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Old 07-31-2008, 02:14 PM
 
2,197 posts, read 6,927,070 times
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People who want the government to be our babysitter, as bhcompy so aptly put it, aren't going to like the outcome. Nationalizing everything financial is going to be just as restraining, annoying and humiliating now as being babysat when we were kids. The government has granted itself the power to check credit card transactions! Yes, it's on the aggregate today, but another baby step or two...

My issue is not so much that some people are getting helped, but that it's the wrong people. It's going to be one more big entitlement program that benefits those who work the system and lets those who really need-- and deserve-- the help fall through the cracks. Same story, different program.
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Old 07-31-2008, 02:42 PM
 
Location: Chino, CA
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So, let's take the argument to the other extreme... No government regulations on any market. Do you guys think that's the best way for markets to be ran? A free for all? I'm sure the top 1% of society would love that to happen. We can have kings, emperors, serfs and lords, militias all over again. Those with the most "Might" will be "Right".

In a truly free market, no one would get bailed out... and capital can flow every which way it pleases. I would suspect that there would be even more highly turbulent economic business cycles.

-chuck22b
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Old 07-31-2008, 02:57 PM
 
Location: RSM
5,113 posts, read 18,181,426 times
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there is always an entrepreneur willing to do it right. as you can see, a lot of financial firms did it right this time around. a lot did it wrong as well. the problem is that negative publicity far outweighs positive publicity, so we dont see that.

jubak on msn recently posted a list of 5 financial firms that gained from this problem, and most of them limited their exposure to risky real estate investments.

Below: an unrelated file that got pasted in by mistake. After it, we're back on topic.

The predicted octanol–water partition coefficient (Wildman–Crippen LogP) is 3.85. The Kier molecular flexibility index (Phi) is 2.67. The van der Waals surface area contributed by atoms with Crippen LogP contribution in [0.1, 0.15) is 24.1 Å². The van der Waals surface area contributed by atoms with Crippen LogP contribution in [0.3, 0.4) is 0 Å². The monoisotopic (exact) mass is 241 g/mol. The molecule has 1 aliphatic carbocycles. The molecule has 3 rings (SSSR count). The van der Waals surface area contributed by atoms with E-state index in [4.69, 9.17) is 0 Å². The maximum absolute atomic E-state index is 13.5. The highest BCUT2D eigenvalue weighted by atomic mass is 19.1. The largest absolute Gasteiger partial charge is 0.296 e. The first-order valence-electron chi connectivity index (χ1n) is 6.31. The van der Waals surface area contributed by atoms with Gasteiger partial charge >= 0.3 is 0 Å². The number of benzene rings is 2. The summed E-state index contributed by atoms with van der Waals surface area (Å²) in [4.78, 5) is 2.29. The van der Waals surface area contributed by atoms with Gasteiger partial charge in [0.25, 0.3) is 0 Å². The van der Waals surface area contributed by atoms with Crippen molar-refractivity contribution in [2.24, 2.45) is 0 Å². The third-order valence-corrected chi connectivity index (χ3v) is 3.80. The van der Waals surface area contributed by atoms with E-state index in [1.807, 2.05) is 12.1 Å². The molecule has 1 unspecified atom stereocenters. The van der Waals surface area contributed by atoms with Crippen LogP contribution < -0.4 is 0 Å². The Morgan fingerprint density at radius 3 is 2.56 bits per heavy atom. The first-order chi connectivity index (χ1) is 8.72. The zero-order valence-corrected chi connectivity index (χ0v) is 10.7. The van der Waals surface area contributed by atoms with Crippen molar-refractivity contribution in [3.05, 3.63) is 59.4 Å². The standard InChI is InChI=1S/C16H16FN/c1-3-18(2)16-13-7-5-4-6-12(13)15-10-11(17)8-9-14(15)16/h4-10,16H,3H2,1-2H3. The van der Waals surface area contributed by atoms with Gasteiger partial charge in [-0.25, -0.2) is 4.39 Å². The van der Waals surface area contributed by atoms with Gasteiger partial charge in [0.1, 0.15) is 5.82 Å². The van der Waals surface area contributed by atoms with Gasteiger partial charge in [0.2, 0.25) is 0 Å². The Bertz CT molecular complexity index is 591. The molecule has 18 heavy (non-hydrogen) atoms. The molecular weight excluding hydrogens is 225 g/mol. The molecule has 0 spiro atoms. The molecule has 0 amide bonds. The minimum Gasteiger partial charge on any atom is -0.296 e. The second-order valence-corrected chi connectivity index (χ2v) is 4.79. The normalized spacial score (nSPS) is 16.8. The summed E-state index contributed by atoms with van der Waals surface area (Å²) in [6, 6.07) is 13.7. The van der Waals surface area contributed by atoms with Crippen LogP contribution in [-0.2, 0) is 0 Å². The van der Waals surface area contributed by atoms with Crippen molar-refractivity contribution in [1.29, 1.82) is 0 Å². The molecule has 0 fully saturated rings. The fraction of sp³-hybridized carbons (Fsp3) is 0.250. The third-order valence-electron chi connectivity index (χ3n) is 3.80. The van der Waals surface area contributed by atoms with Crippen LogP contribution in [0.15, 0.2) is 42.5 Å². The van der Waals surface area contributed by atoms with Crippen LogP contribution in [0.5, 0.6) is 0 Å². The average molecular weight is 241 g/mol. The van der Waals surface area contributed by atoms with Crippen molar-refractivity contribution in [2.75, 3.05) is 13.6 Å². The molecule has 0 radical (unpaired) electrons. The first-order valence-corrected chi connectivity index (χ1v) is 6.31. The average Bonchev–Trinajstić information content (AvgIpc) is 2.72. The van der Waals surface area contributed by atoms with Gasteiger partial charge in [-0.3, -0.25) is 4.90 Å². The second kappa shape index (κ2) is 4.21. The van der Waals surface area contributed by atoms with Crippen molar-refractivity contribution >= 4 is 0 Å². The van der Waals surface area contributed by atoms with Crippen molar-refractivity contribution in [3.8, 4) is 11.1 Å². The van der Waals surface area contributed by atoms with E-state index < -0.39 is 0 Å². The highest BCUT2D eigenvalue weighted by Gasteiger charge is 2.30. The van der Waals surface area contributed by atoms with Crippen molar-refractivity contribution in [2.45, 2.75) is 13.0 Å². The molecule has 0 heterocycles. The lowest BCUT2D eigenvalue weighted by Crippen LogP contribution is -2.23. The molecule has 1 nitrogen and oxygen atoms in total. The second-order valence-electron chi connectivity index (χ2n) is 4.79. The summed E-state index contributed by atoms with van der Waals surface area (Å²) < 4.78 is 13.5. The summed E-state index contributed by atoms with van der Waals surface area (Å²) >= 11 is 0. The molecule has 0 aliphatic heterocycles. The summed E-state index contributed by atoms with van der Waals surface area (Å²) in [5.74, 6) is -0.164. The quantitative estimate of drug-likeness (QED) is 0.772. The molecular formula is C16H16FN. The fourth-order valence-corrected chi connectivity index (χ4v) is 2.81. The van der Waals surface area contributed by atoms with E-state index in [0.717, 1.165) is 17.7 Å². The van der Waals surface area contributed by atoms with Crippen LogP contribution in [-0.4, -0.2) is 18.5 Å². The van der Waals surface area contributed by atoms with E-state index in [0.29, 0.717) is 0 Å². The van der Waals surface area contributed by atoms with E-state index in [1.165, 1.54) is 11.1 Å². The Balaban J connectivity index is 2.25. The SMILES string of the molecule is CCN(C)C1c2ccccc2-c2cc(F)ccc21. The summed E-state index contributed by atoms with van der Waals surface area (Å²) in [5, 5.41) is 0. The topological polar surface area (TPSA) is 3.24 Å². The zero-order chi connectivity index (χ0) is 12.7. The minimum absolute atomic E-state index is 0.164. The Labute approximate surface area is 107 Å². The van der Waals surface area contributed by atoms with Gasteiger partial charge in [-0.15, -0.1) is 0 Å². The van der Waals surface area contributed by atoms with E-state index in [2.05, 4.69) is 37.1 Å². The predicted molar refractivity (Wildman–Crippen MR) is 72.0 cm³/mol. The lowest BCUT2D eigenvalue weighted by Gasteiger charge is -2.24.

that shows me that not every business was intent on taking higher risk. some will to make a quick buck, some wont to save money in the long run. that is how business works on the supply side of a capitalist system, risk vs reward.

on the consumer side it is up to adults to make sound decisions when they spend their money. consumers should be shrewd in nature, and we once were, but people are far more impulsive nowadays. shrewd consumers find real deals, because good businesses want to attract that business. impulsive consumers find the ones that shout the loudest, and those are the businesses that will accept more risk in order to make a buck, and that may mean putting their customers at risk as well.
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Old 07-31-2008, 03:40 PM
 
2,197 posts, read 6,927,070 times
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The problem is that we not only continue to reinforce irresponsible behavior, but we are now starting to encourage it. Rewarding undesirable behavior (buying more house than you can afford and walking away when it becomes inconvenient) and penalizing positive behavior (saving and living within your means) negatively incentivizes exactly what we, as taxpayers, would like to avoid. Unless, of course, the goal is to increase taxes, then we're tracking.

The bailout has just taught the XYZ generations that doing whatever you want is kewl, manipulating the system is way kewler and the government will bail you out BT if you mess up. So if you want it, go for it! Work it! Instant gratification rocks!

Try teaching kids that actions have consequences now. It's hard to even type it and keep a straight face.
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Old 07-31-2008, 03:44 PM
 
2,840 posts, read 3,237,618 times
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No, it was an "unregulated" market. We are now looking at the ugly face of unregulation. What we shall see now is regulation like never before.
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Old 07-31-2008, 03:48 PM
 
48,508 posts, read 88,612,073 times
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I can juts see people that papa sam will alwyas be there to bail tehm put at others expense.It like raising kids and always bailing them out;they learn nothing except that theiur papa has deep pockets regueardless of hoe he gets tyhe money.